Considering how ubiquitous Bluetooth is today, it’s surprisingly hard to find a pair of Bluetooth headphones that are actually worth buying. I don’t think I’m asking for too much; I just want a pair that are compact, sound good and don’t look like shit. As a fan of BeoPlay H6 headphones, I was immediately intrigued by the new H8s. I’ve been using them daily for a month now, and I think I’ve finally found the headphones I've been looking for.
The H8s come in a similar box to all other Beoplay products. I like the matte texture and sharp edges but wish it was a bit more subtle, when considering B&O’s premium image.
The unboxing experience is pleasant. The accessories and manuals are housed in compartments that make a clean first impression. In terms of accessories, the headphones come packed with a carrying pouch, audio cable, micro USB cable (for charging) and flight adapter.
Like the H6s, the headphones come with a floppy pouch for transport. I really wish B&O would put more effort into something more substantial and protective.
Being a B&O product, attractive design is a necessity. The H8s are no exception and are probably the best looking bluetooth headphones on the market today. The headphones are available in two color ways: a gaudy beige/gold and a more sophisticated brown/grey. It's worth noting early on that the H8s cost $499, which makes them the most expensive product in the category by a considerable margin.
B&O has made some truly iconic products in the past and set a pretty high bar, which I don’t think the new BeoPlay products have been able to match. The H8 is relatively well-made and aesthetically pleasing but it doesn’t have the purity or sophisticated quality of some of their legacy products. The irrational shapes are what bother me the most, like the shape of the plastic housing that sits under the spun aluminum caps.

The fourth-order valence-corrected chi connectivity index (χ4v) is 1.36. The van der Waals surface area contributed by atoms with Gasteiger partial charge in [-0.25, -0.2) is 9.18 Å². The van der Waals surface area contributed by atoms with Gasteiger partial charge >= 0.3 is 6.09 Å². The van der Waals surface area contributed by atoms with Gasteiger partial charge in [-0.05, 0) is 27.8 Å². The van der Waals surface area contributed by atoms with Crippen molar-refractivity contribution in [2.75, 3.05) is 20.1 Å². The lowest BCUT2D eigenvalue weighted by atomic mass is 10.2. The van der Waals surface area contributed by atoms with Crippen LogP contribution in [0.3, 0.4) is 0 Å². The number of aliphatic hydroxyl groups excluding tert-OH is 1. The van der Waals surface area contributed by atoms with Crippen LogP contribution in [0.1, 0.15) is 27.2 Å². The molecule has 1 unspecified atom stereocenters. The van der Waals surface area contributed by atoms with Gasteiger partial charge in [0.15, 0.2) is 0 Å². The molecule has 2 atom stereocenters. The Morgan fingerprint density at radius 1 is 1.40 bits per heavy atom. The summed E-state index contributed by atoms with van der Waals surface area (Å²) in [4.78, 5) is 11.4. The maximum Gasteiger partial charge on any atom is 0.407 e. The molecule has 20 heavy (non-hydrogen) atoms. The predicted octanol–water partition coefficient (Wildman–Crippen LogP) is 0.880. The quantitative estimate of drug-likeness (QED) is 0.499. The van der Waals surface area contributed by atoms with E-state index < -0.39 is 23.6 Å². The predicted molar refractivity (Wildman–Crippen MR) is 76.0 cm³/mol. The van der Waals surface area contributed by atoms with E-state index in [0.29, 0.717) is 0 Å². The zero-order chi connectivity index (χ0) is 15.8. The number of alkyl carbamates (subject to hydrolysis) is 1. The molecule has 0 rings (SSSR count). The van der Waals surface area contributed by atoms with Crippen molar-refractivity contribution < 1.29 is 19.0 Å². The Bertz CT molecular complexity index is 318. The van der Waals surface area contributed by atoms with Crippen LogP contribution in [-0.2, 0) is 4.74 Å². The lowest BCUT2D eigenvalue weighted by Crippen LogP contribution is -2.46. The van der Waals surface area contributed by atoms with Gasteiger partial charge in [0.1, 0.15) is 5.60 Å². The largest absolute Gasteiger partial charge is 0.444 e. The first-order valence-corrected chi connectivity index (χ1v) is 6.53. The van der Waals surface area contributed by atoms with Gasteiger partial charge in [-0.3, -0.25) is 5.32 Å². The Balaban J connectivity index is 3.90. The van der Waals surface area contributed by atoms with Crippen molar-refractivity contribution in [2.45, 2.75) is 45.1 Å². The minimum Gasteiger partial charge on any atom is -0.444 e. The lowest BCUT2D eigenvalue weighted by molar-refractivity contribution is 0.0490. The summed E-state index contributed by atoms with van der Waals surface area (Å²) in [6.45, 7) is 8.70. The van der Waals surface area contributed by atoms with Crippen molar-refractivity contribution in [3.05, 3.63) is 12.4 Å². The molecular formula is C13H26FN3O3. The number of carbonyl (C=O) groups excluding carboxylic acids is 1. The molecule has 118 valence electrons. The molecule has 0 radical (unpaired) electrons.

The arms of the H8s are made from aluminum and anodized in a dark grey color that looks much better than the silver finish on the H6s. I wish B&O would have finished the parts in finer finishes though, as both the brushed and bead blasted finishes come off as a bit crude.
What I find exceptional is the amount of movement the hinges provide. The design has one of the best ratio of low visual complexity vs freedom of movement I’ve seen on any headphones. The headphone cups rotate completely flat too, which makes them easy to transport. I prefer headphones that fold flat like the B&Os because a flat object makes more sense to me when packing; everything else in my backpack like my laptop and notebook are flat as well.
The H8 has a on-ear design which as you may know, has both positive and negative characteristics. I rarely use headphones at home so travel is my biggest reason for purchasing these. Being on-ear headphones, the H8s are significantly more compact that the BeoPlay H6s and takes up little space in your luggage.
The biggest negative with headphones that sit on the ears is always comfort. They create more compressive force by nature, and the H8s are no exception. I’ve made two trips to Seoul with these now, which involves 11 hour one-way flights from Seattle. From my experience, the H8s are fairly comfortable considering their on-ear design. It’s only after 4-5 hours that you begin to experience any fatigue, which I resolve by slightly adjusting the position of the headphones. Because the comfort of on-ear headphones depends highly on your head size and ear geometry, you should really try these out in person before making such a big purchase. The H6s were comfortable for pretty much everyone, but this one is admittedly a bit more varied.